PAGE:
Finite Discrete Information

See also:
The Mathematical Analysis,


In its most general form information is discernible difference, which may manifest in any medium. Therefore information is a truly general concept that can be applied to any context. The discernible difference encodes the information and thereby represents it or symbolises it in some coherent manner.


In general mathematics where quantities can be symbolically represented without being actually represented one can operate on the concept of infinity but outside of this context the concept of infinity cannot be actualised. By this I mean that one can represent an infinite set by calling it 'x' without ever having to explicitly represent the set. For example, one can operate on the set of integers without ever having actually represented the set of all integers. See this discussion for more on this: Does Infinity Exist?

But in a computational context one must explicitly represent a set for it to exist, which means that infinite sets cannot exist. This work ultimately rests upon the fundamental principles of computation which rests upon the principles of representation. If something cannot be represented and computed then it cannot exist because existence IS representation and change IS computation.


To represent something to infinite detail requires infinite information and to represent a value that is infinitely large requires infinite information, but an infinite amount of information would take an infinite amount of representational capacity and an infinite amount of time to compute unless one had infinite capacity; but in this infinite regime all finite well formed values lose their meaning.

A variable x is a way of storing information using discernible difference, so a number line is an information space and a numerical value is a particular symbol taken from that space. For example, the set of all integers forms a group that is closed under multiplication, addition and subtraction. These operations implement an algebra over the set of integers, which is effectively a causal framework that permeates the space and underlies the behaviour of all variables within that space and hence all phenomena within that space.

In the context of the computational paradigm real numbers are idealised concepts that have arisen from our perception of the world; from our human perspective things seem infinitely detailed and the universe seems infinitely large. Theoretically, if one has two numbers, one on the order of 10-10000 and one on the order of 1010000, if one mixes these numbers together in an equation all of their information is retained and one can extract them again later; this is because mathematics generally relies on real numbers so an infinite amount of information is representable and mathematics is non-entropic, i.e. it loses no information. But in practice when one tries to explicitly represent numbers in any realistic representational framework where the numbers aren't ideal concepts but are, for example, binary data one finds that discrete numbers behave differently to real numbers.

The implications of this limitation of resolution is that if the physical universe is an information construct computed using finite discrete data then EVERYTHING within that simulated world must be quantised. This accords with quantum physics and also with “Edward Fredkin's hypothesis of Finite Nature [which] begins with the assumption that all things eventually will be shown to be discrete and, conversely, nothing exists in smooth or continuous form.” (as described by Ross Rhodes in The Finite Nature Hypothesis of Edward Fredkin.").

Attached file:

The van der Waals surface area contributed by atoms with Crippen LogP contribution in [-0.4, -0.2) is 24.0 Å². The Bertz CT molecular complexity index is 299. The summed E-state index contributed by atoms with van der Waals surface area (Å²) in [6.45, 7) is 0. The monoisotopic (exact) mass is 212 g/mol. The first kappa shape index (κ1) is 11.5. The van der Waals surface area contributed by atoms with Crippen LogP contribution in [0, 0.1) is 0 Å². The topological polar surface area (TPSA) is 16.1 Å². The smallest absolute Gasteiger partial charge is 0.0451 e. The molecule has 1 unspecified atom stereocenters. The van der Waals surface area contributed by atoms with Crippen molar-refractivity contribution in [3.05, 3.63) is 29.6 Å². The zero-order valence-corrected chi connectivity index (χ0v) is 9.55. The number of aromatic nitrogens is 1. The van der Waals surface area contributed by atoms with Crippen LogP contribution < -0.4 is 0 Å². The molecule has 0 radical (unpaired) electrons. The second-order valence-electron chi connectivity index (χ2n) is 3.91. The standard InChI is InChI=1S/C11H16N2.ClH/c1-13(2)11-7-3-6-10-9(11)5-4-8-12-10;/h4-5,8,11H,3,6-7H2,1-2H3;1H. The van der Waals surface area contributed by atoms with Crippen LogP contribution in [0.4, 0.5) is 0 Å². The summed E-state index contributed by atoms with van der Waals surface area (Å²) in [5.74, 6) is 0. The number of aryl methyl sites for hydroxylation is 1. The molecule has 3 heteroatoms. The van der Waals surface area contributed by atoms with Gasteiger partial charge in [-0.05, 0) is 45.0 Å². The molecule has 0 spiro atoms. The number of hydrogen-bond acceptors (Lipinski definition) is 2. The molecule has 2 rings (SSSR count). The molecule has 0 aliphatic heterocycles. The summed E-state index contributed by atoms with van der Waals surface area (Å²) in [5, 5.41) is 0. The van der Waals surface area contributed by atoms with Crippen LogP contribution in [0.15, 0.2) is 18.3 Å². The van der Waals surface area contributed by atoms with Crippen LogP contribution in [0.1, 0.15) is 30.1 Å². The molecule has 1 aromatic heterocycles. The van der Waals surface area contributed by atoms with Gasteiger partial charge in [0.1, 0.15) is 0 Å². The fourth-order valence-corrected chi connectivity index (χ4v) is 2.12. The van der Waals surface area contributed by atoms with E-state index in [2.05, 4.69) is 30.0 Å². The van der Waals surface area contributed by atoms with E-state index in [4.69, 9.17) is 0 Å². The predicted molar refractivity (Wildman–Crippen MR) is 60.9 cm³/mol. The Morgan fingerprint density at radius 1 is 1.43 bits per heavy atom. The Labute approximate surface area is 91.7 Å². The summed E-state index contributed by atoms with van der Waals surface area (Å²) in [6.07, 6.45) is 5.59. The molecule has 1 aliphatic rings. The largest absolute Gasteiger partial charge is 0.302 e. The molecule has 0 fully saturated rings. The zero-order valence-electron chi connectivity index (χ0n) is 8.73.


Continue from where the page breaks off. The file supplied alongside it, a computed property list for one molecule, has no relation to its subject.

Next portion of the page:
Before we begin the analysis I'll introduce some general notation that applies to any state variable x; we define dx as the smallest non-zero value that x may exhibit, this is the quantisation factor for the state variable, for example dx = 1 for the integers and dx → 0 for the real numbers. Furthermore, Lx is the largest possible value for x and Dx is a particular displacement of the variable and Δx is the displacement of the state variable over one single iteration of a computational process. Not all of these are utilised in this document but they apply in general to the whole work.

If an information space is discrete then there is some minimum difference in value dx between neighbouring symbols. When dx > 0 only a finite amount of information can be stored. For example, a modest integer may require 32 bits to represent the binary arithmetic value where the maximum value is 232=4,294,967,296 which has ten significant digits and dx = 1. Or for larger integers one may use the 32 bits differently; one could use scientific notation and represent a number in the form  using 24 bits to represent n and 8 bits to represent m, or any other combination. The maximum value here is  which has eight significant digits and dx > 1 so not every integer value between zero and the maximum can now be represented, in fact only 232 different values can be represented over this range. The same finite amount of information (32 bits) contains only a finite amount of discernible difference (232 distinct states) so one can represent a short interval to high precision or a large interval to low precision.

Finite Discrete State Variables

Consider a finite discrete information space such as that produced by a state variable x that may assume only a finite number of values within a finite range. The variable x has a requisite variety (or total number of distinct states)  where B is the base and q is the number of symbols (or the Kolmogorov Complexity of x). So an ordered sequence of q symbols chosen from a symbol set containing B distinct symbols can represent Kx distinct states. The fundamental and most commonly used base is binary where B = 2, but in general any base can be used.